After identifying a suspect, police have the authority to exercise some discretion in determining the next step. If, in cases pertaining to theft, the amount is small or already returned, the offense petty, the victim unwilling to press charges, the act accidental, or the likelihood of a repetition not great, the police can either drop the case or turn it over to a prosecutor. Reflecting the belief that appropriate remedies are sometimes best found outside the formal criminal justice mechanisms, in 1990 over 70 percent of criminal cases were not sent to the prosecutor.
Prosecution can be denied on the grounds of insufficient evidence or on the prosecutor's judgment. Under Article 248 of the Code of Criminal Procedure, after weighing the offender's age, character, and environment, the circumstances and gravity of the crime, and the accused's rehabilitative potential, public action does not have to be instituted, but can be denied or suspended and ultimately dropped after a probationary period. Because the investigation and disposition of a case can occur behind closed doors and the identity of an accused person who is not prosecuted is rarely made public, an offender can successfully reenter society and be rehabilitated under probationary status without the stigma of a criminal conviction.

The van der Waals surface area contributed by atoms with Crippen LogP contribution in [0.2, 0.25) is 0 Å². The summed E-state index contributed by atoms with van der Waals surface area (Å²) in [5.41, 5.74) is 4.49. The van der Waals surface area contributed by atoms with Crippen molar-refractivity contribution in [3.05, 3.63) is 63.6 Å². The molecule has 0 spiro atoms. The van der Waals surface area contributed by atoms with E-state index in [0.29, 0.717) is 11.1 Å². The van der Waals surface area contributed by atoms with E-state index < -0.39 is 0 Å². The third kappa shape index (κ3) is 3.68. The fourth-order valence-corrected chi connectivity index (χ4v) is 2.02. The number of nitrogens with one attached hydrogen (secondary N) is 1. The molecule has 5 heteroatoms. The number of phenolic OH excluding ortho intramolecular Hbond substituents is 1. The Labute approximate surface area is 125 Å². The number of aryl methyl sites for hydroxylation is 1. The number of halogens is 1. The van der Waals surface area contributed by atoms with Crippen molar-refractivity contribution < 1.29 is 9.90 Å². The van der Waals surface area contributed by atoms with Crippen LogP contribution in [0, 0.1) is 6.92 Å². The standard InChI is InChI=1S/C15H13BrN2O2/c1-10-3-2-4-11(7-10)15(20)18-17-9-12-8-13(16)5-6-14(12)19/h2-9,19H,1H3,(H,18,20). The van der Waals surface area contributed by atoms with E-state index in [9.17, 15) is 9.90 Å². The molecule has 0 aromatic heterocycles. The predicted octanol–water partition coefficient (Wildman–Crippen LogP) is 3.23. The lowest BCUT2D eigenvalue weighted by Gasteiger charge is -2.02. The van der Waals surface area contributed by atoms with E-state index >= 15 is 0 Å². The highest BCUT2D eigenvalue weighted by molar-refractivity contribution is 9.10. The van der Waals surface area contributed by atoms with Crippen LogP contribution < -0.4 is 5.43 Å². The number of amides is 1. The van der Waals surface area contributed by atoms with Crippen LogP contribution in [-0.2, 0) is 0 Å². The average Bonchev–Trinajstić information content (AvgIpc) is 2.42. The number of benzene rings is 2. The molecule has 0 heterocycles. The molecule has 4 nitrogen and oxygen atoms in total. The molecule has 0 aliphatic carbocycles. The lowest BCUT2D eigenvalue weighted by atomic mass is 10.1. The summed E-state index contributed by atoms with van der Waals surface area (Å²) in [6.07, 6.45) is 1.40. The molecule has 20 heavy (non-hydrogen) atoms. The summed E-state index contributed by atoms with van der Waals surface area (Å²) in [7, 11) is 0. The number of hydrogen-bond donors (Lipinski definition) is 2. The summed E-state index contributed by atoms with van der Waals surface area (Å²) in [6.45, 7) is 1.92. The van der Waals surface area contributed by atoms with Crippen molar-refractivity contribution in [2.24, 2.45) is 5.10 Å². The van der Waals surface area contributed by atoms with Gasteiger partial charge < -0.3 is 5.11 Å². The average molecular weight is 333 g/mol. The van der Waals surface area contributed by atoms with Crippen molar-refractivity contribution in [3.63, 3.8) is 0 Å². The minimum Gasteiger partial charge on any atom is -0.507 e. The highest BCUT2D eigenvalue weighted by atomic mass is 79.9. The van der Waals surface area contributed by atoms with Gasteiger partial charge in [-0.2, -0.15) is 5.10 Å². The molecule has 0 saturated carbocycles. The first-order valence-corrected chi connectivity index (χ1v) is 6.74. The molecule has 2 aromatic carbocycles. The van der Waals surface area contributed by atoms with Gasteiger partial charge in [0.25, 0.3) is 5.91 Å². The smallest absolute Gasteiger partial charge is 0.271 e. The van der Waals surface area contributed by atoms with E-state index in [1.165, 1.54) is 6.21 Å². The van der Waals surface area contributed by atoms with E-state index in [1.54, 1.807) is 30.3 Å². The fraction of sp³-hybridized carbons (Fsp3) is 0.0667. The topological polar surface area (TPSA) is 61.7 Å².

Institutional safeguards check the prosecutors' discretionary powers not to prosecute. Lay committees are established in conjunction with branch courts to hold inquests on a prosecutor's decisions. These committees meet four times yearly and can order that a case be reinvestigated and prosecuted. Victims or interested parties can also appeal a decision not to prosecute.
The judge conducts the trial and is authorized to question witnesses, independently call for evidence, decide guilt, and affix a sentence. The judge can also suspend any sentence or place a convicted party on probation. Should a judgment of not guilty be rendered, the accused is entitled to compensation by the state based on the number of days spent in detention.
Criminal cases from summary courts, family courts, and district courts can be appealed to the high courts by both the prosecution and the defense. Criminal appeal to the Supreme Court is limited to constitutional questions and a conflict of precedent between the Supreme Court and high courts.